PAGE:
‘We should have brought Rex with us,’ Tommy said miserably, as they trudged towards the butcher’s. Tommy was worried about his beloved dog. Nanny Noreen wouldn’t allow him inside the house, and he could sense Rex was miserable in the kennel. His eyes were forlorn.

About to reply, Hazel heard a voice from behind her scream, ‘Oi, I want words with you, Tommy Boyle.’ Hazel recognized the voice immediately. It was Billy Fletcher, who was deemed to be the best fighter in her year at school.

His face as angry as hell, Billy ran towards Tommy and pushed him hard in the chest. Tommy stumbled backwards and fell on his arse. ‘What did you do that for?’

Billy towered over Tommy. ‘Your mother was a slag. If it weren’t for her, my dad would still be alive.’

‘Takes two to tango,’ Tommy mumbled bravely. Billy was at least a foot taller than him and a stone heavier.

‘My mum is in bits, thanks to your whore of a mother,’ Billy shrieked. He then proceeded to kick Tommy in the head and stomach as though he were a football.

Linda burst into tears. ‘Stop it! Leave our brother alone,’ she yelled, trying to push Billy away. ‘Do something, Hazel. Do something!’

Not knowing what else to do, Hazel picked up a nearby loose paving stone and cracked Billy over the head with it. He fell to the pavement, and unfortunately for him, smashed his skull against the edge of the kerb.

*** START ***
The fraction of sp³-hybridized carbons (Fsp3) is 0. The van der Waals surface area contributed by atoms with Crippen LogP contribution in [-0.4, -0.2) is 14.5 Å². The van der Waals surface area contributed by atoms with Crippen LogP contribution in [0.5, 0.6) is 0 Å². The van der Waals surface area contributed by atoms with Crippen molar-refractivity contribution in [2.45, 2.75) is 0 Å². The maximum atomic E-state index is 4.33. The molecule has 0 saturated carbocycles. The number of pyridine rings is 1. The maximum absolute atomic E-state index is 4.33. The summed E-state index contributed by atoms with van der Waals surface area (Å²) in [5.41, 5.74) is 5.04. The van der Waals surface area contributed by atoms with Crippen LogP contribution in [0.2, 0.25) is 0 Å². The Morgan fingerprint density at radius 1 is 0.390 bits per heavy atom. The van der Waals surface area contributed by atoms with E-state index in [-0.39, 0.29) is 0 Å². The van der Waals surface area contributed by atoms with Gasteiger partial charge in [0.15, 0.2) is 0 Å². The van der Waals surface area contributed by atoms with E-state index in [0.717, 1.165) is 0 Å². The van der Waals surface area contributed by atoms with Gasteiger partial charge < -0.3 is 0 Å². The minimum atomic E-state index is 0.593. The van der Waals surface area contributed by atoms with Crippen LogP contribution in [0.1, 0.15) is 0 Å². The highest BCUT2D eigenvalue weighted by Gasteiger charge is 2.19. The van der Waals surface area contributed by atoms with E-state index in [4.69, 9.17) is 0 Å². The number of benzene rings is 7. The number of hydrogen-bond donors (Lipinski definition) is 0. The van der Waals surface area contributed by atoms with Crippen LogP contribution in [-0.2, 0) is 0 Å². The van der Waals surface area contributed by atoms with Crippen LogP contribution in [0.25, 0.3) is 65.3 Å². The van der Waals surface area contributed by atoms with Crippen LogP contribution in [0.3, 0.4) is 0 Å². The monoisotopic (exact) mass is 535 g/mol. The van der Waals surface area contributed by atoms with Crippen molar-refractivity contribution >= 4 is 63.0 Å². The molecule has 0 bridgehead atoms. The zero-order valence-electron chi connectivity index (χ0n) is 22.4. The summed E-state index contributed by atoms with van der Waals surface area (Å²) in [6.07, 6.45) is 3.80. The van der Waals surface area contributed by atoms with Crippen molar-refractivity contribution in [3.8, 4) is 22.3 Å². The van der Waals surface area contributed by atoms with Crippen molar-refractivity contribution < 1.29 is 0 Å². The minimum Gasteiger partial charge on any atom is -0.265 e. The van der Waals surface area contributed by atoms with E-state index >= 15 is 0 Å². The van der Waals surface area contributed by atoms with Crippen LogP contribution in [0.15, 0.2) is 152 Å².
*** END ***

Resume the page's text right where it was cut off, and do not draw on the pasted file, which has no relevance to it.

Cliff the butcher came running out of his shop. ‘What’s going on?’

Seeing copious amounts of blood oozing from Billy’s head, Hazel dropped the paving stone in horror.

News of Billy Fletcher’s untimely death and the circumstances
surrounding it also spread like wildfire. So much so, Nanny Noreen heard about it minutes before the police knocked on the door. She was distraught, Hazel was her favourite grandchild.

Alexander Boyle arrived home during the mayhem. He was shocked to the core and immediately offered to accompany Hazel to the police station. It was said parents shouldn’t have a favourite child, but Hazel was his, by miles. She looked like him and had all his mannerisms. There would never be any doubt over him being her father. None whatsoever.

Stony-faced, Alexander witnessed his daughter being questioned. ‘Tell the policemen the truth, love. You need to tell them everything that happened,’ he urged.

‘I already told you: Billy pushed Tommy over then started to beat him up. Tommy is only small and he’s younger than Billy. Billy is in my year at school and all the boys say he is the best fighter. I didn’t mean to hurt Billy, I swear I didn’t. I just wanted him to stop hurting my brother.’

‘Did Tommy say or do anything to antagonize Billy?’ asked one of the coppers.‘No. Not really,’ Hazel replied truthfully. ‘All Tommy said was “It takes two to tango,” because Billy called our mum a slag. Since our dad started working away, Tommy is the man of the house.’

Alexander pursed his thin lips. Not any more Tommy wasn’t, he thought. Not after all that had happened this week. Things needed to change. Like father, like son.

Tommy and Linda were huddled up together inside Rex’s kennel. Both were scared that Hazel would get into big trouble. They were also discussing their future.

‘I don’t like Nanny Noreen,’ Linda admitted for the first time. ‘She has never been like a real nan to us. It’s only Hazel she buys nice things for.’

Tommy sighed. Their father was the same, but over the years Tommy had got used to that and learned how to deal with it. ‘I think it is because Hazel was the first-born child. I never used to think Dad liked me much, but once I started getting into football things got better. Perhaps we have to find more in common with Nanny Noreen.’